Property is an asset commonly used as security, although other assets like stocks and shares can be used. Lenders may also consider third-party security, such as a guarantee instead of, or to support other security.

Small Business Loan Application

Longer term options

Pension led funding

Purchasing trading premises or a commercial investment property via a pension fund can be a tax-efficient way in which to borrow. SIPP and SSAS loans are structured finance solutions that allow you to buy commercial property through a pension scheme.

To apply for this type of property-backed, pension-linked borrowing, you’ll need to have set up either a self-invested personal pension (SIPP) or a small, self-administered scheme (SSAS). You can do this through a professional provider or an authorised independent financial adviser. You should discuss their suitability first and ask for advice on the effect they’ll have on your pension plan and investment structures.

Long-term business loans

A long-term business loan is the same as a medium-term loan, however, the money is borrowed over a longer period and the amount you can borrow is typically higher.

The lender provides money to the business and that sum is paid back with interest over an agreed repayment period. With a long-term loan, the interest rate charged could be on a variable or fixed rate basis.

Commercial mortgages

This method of borrowing works in a similar way to residential mortgages and is a method to borrow money secured against a commercial property.

With a loan secured against property, interest rates are generally lower, but you will generally need to provide a larger deposit to put towards a commercial property purchase (typically 30%).

Choosing the right funding

Choosing the right type of funding for your business can be a difficult task.

Depending on the size and stage of your business, you could benefit from having different types of funding in place.

If uncertain, you can seek guidance from people such as business support advisors, your accountant or your business finance broker.

However, to give you an idea of how to choose the best funding for your company, consider these things:

Your needs

It seems self-explanatory but one of the first things to decide is what you need the funds for, and how much you need to borrow.

This will be the starting point for deciding what will be the best finance option for your business.

Creating and regularly updating your business plan and cash-flow projections

Whether you’re starting a business or are already established, creating and regularly updating your business plan is key to your success.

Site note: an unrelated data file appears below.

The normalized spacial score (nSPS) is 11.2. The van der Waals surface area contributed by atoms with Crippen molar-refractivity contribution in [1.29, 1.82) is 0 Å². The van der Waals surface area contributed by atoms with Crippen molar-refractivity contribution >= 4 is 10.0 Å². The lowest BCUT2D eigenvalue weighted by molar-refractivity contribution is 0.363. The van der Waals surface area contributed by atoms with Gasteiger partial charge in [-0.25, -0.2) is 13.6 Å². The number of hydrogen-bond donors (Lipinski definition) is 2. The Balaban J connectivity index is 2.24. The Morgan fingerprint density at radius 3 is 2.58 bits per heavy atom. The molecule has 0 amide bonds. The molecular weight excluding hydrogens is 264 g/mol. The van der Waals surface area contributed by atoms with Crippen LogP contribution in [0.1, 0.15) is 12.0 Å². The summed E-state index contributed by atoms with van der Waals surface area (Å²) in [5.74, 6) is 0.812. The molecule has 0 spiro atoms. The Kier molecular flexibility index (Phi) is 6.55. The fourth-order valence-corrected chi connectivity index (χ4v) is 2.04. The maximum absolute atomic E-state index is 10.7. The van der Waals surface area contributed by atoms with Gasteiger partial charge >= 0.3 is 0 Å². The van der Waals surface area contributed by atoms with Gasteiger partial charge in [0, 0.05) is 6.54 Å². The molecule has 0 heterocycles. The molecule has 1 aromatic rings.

In simple terms, it can help you think about what you’re doing, what you want to achieve and how you get there.

Your business plan and cash flow forecast are key to highlighting any external financing you might need and can also be an indicator of the right type of finance for your business.

You’ll also want to make sure you include the cost of finance in your forecasts (interest and capital repayments) to show a lender that the finance request is affordable based on your projections ahead.

The key to creating a great business plan to support your financing application is to understand why you need the finance and what it is going to be used for.

For example, has your forecast indicated a shortfall over the next 3 months due to seasonality – could a flexible facility like an overdraft be the right choice here?

Or are you looking to buy a new piece of machinery to increase your output and match increased sales? Could asset finance be the right option here?


With any type of loan, there are certain stipulations and eligibility criteria that you will need to meet before being approved. The criteria and requirements laid out for each loan will typically depend on the type of loan, the amount you’re applying for, and which lender you choose.

Factors might also include:

  • Your credit score and repayment history
  • Trading history
  • Your business turnover and profitability
  • Business assets

What lenders are looking for:

When lenders are considering your application, they’ll also think about you as a business owner and what you’re planning to use the money for. To get into the mind of a lender, think CAMPARI:

  • Character
  • Ability
  • Means
  • Purpose
  • Amount
  • Repayment
  • Insurance

Tip: Business owners can check their credit score online. Some of the best-known sites are Experian, CreditSafe or Equifax.

Further reading

Alternative funding for small businesses – With a helpful boost from your bank by no means a given, what are the alternative business funding options to consider for your small business? Where can you turn to for business funding if you need an alternative?

Fast business funding and loans – Worried about cashflow for your small business? Need cash fast? Find out more about fast business funding and who the key providers are.

6 business funding options for growth – We look at six funding options for growing your business. What is available and which option is right for you? Vicki Taylor explains.

Disclaimer: This story is auto-aggregated by a computer program and has not been created or edited by finopulse.